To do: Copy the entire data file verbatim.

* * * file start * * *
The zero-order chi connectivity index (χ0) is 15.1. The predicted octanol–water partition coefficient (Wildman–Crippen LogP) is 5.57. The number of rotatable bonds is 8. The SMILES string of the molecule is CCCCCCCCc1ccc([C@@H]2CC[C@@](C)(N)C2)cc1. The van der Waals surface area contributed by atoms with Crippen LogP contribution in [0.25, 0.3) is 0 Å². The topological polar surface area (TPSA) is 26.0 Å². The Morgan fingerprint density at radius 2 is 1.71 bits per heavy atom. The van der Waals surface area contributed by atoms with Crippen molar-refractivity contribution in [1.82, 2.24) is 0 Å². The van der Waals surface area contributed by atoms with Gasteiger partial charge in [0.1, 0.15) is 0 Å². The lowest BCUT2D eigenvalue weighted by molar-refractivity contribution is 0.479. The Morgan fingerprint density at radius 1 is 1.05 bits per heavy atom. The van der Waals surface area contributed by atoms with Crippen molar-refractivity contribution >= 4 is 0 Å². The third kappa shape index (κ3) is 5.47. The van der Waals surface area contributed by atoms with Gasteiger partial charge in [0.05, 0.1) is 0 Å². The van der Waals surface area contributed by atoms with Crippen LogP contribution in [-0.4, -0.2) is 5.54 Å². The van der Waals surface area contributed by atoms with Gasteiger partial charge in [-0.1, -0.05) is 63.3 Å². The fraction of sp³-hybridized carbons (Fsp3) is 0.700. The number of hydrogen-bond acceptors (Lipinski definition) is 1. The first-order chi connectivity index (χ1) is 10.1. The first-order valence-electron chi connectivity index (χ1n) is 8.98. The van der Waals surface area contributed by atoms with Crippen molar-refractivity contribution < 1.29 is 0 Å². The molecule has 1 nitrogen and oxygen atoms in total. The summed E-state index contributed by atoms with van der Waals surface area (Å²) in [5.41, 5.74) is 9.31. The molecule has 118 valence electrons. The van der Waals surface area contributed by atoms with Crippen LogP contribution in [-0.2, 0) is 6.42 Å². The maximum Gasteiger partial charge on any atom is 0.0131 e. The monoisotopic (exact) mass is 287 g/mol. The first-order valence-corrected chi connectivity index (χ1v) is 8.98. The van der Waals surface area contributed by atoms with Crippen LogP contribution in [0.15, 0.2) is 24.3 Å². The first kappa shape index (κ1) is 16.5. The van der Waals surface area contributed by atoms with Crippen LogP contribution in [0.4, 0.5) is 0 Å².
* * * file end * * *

The zero-order chi connectivity index (χ0) is 15.1. The predicted octanol–water partition coefficient (Wildman–Crippen LogP) is 5.57. The number of rotatable bonds is 8. The SMILES string of the molecule is CCCCCCCCc1ccc([C@@H]2CC[C@@](C)(N)C2)cc1. The van der Waals surface area contributed by atoms with Crippen LogP contribution in [0.25, 0.3) is 0 Å². The topological polar surface area (TPSA) is 26.0 Å². The Morgan fingerprint density at radius 2 is 1.71 bits per heavy atom. The van der Waals surface area contributed by atoms with Crippen molar-refractivity contribution in [1.82, 2.24) is 0 Å². The van der Waals surface area contributed by atoms with Gasteiger partial charge in [0.1, 0.15) is 0 Å². The lowest BCUT2D eigenvalue weighted by molar-refractivity contribution is 0.479. The Morgan fingerprint density at radius 1 is 1.05 bits per heavy atom. The van der Waals surface area contributed by atoms with Crippen molar-refractivity contribution >= 4 is 0 Å². The third kappa shape index (κ3) is 5.47. The van der Waals surface area contributed by atoms with Gasteiger partial charge in [0.05, 0.1) is 0 Å². The van der Waals surface area contributed by atoms with Crippen LogP contribution in [-0.4, -0.2) is 5.54 Å². The van der Waals surface area contributed by atoms with Gasteiger partial charge in [-0.1, -0.05) is 63.3 Å². The fraction of sp³-hybridized carbons (Fsp3) is 0.700. The number of hydrogen-bond acceptors (Lipinski definition) is 1. The first-order chi connectivity index (χ1) is 10.1. The first-order valence-electron chi connectivity index (χ1n) is 8.98. The van der Waals surface area contributed by atoms with Crippen molar-refractivity contribution < 1.29 is 0 Å². The molecule has 1 nitrogen and oxygen atoms in total. The summed E-state index contributed by atoms with van der Waals surface area (Å²) in [5.41, 5.74) is 9.31. The molecule has 118 valence electrons. The van der Waals surface area contributed by atoms with Crippen LogP contribution in [-0.2, 0) is 6.42 Å². The maximum Gasteiger partial charge on any atom is 0.0131 e. The monoisotopic (exact) mass is 287 g/mol. The first-order valence-corrected chi connectivity index (χ1v) is 8.98. The van der Waals surface area contributed by atoms with Crippen LogP contribution in [0.15, 0.2) is 24.3 Å². The first kappa shape index (κ1) is 16.5. The van der Waals surface area contributed by atoms with Crippen LogP contribution in [0.4, 0.5) is 0 Å².